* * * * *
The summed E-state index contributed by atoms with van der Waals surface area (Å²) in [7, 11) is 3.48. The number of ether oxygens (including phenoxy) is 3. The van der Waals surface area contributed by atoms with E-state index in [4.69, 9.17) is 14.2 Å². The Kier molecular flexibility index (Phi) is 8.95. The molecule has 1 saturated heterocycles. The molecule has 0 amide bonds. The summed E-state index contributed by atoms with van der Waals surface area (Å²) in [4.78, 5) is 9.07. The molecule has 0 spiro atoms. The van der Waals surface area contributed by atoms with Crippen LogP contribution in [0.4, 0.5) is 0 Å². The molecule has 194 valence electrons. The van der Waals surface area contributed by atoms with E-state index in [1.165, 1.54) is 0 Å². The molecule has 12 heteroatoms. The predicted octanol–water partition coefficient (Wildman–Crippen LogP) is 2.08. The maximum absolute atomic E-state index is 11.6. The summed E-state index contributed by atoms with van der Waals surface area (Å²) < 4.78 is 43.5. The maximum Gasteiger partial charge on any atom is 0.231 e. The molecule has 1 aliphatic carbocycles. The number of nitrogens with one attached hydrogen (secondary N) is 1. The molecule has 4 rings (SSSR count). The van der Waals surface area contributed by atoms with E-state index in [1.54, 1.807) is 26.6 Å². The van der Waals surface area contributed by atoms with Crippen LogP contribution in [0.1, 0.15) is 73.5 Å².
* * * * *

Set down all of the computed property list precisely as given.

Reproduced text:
The summed E-state index contributed by atoms with van der Waals surface area (Å²) in [7, 11) is 3.48. The number of ether oxygens (including phenoxy) is 3. The van der Waals surface area contributed by atoms with E-state index in [4.69, 9.17) is 14.2 Å². The Kier molecular flexibility index (Phi) is 8.95. The molecule has 1 saturated heterocycles. The molecule has 0 amide bonds. The summed E-state index contributed by atoms with van der Waals surface area (Å²) in [4.78, 5) is 9.07. The molecule has 0 spiro atoms. The van der Waals surface area contributed by atoms with Crippen LogP contribution in [0.4, 0.5) is 0 Å². The molecule has 194 valence electrons. The van der Waals surface area contributed by atoms with E-state index in [1.165, 1.54) is 0 Å². The molecule has 12 heteroatoms. The predicted octanol–water partition coefficient (Wildman–Crippen LogP) is 2.08. The maximum absolute atomic E-state index is 11.6. The summed E-state index contributed by atoms with van der Waals surface area (Å²) < 4.78 is 43.5. The maximum Gasteiger partial charge on any atom is 0.231 e. The molecule has 1 aliphatic carbocycles. The number of nitrogens with one attached hydrogen (secondary N) is 1. The molecule has 4 rings (SSSR count). The van der Waals surface area contributed by atoms with E-state index in [1.54, 1.807) is 26.6 Å². The van der Waals surface area contributed by atoms with Crippen LogP contribution in [0.1, 0.15) is 73.5 Å².